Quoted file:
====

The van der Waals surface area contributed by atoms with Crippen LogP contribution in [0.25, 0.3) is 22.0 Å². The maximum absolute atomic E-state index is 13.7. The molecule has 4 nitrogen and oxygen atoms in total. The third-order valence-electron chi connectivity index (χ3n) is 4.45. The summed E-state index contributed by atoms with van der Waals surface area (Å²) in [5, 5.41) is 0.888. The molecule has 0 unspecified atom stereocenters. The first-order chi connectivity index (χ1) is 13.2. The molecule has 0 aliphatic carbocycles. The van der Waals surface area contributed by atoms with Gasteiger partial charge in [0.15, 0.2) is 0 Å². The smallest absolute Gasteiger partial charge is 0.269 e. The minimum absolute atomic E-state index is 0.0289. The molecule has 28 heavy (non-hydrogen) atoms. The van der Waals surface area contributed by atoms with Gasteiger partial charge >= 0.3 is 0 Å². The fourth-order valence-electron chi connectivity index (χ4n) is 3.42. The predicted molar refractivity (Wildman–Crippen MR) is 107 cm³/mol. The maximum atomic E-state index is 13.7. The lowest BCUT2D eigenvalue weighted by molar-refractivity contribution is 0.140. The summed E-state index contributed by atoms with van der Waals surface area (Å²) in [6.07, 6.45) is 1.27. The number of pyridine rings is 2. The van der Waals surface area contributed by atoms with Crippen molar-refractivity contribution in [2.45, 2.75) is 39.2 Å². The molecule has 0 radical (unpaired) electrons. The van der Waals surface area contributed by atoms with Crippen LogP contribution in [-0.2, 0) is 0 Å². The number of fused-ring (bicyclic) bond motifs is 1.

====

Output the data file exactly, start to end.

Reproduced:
The van der Waals surface area contributed by atoms with Crippen LogP contribution in [0.25, 0.3) is 22.0 Å². The maximum absolute atomic E-state index is 13.7. The molecule has 4 nitrogen and oxygen atoms in total. The third-order valence-electron chi connectivity index (χ3n) is 4.45. The summed E-state index contributed by atoms with van der Waals surface area (Å²) in [5, 5.41) is 0.888. The molecule has 0 unspecified atom stereocenters. The first-order chi connectivity index (χ1) is 13.2. The molecule has 0 aliphatic carbocycles. The van der Waals surface area contributed by atoms with Gasteiger partial charge in [0.15, 0.2) is 0 Å². The smallest absolute Gasteiger partial charge is 0.269 e. The minimum absolute atomic E-state index is 0.0289. The molecule has 28 heavy (non-hydrogen) atoms. The van der Waals surface area contributed by atoms with Gasteiger partial charge >= 0.3 is 0 Å². The fourth-order valence-electron chi connectivity index (χ4n) is 3.42. The predicted molar refractivity (Wildman–Crippen MR) is 107 cm³/mol. The maximum atomic E-state index is 13.7. The lowest BCUT2D eigenvalue weighted by molar-refractivity contribution is 0.140. The summed E-state index contributed by atoms with van der Waals surface area (Å²) in [6.07, 6.45) is 1.27. The number of pyridine rings is 2. The van der Waals surface area contributed by atoms with Crippen molar-refractivity contribution in [2.45, 2.75) is 39.2 Å². The molecule has 0 radical (unpaired) electrons. The van der Waals surface area contributed by atoms with Crippen LogP contribution in [-0.2, 0) is 0 Å². The number of fused-ring (bicyclic) bond motifs is 1.